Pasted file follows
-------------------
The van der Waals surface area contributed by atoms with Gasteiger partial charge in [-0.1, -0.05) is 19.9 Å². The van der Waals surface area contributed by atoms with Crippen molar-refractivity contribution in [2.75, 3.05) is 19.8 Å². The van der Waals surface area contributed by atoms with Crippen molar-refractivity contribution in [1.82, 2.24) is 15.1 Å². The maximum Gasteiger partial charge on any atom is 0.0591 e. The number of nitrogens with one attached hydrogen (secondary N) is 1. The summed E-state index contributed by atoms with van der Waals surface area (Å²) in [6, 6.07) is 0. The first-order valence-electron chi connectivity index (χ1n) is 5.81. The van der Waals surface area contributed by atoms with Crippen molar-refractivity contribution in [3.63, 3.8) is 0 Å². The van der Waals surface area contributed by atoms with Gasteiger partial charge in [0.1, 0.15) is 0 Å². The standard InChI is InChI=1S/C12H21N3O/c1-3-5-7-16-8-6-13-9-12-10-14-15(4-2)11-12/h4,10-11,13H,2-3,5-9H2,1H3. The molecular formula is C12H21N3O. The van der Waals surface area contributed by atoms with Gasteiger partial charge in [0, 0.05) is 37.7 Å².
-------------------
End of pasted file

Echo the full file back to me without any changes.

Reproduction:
The van der Waals surface area contributed by atoms with Gasteiger partial charge in [-0.1, -0.05) is 19.9 Å². The van der Waals surface area contributed by atoms with Crippen molar-refractivity contribution in [2.75, 3.05) is 19.8 Å². The van der Waals surface area contributed by atoms with Crippen molar-refractivity contribution in [1.82, 2.24) is 15.1 Å². The maximum Gasteiger partial charge on any atom is 0.0591 e. The number of nitrogens with one attached hydrogen (secondary N) is 1. The summed E-state index contributed by atoms with van der Waals surface area (Å²) in [6, 6.07) is 0. The first-order valence-electron chi connectivity index (χ1n) is 5.81. The van der Waals surface area contributed by atoms with Crippen molar-refractivity contribution in [3.63, 3.8) is 0 Å². The van der Waals surface area contributed by atoms with Gasteiger partial charge in [0.1, 0.15) is 0 Å². The standard InChI is InChI=1S/C12H21N3O/c1-3-5-7-16-8-6-13-9-12-10-14-15(4-2)11-12/h4,10-11,13H,2-3,5-9H2,1H3. The molecular formula is C12H21N3O. The van der Waals surface area contributed by atoms with Gasteiger partial charge in [0, 0.05) is 37.7 Å².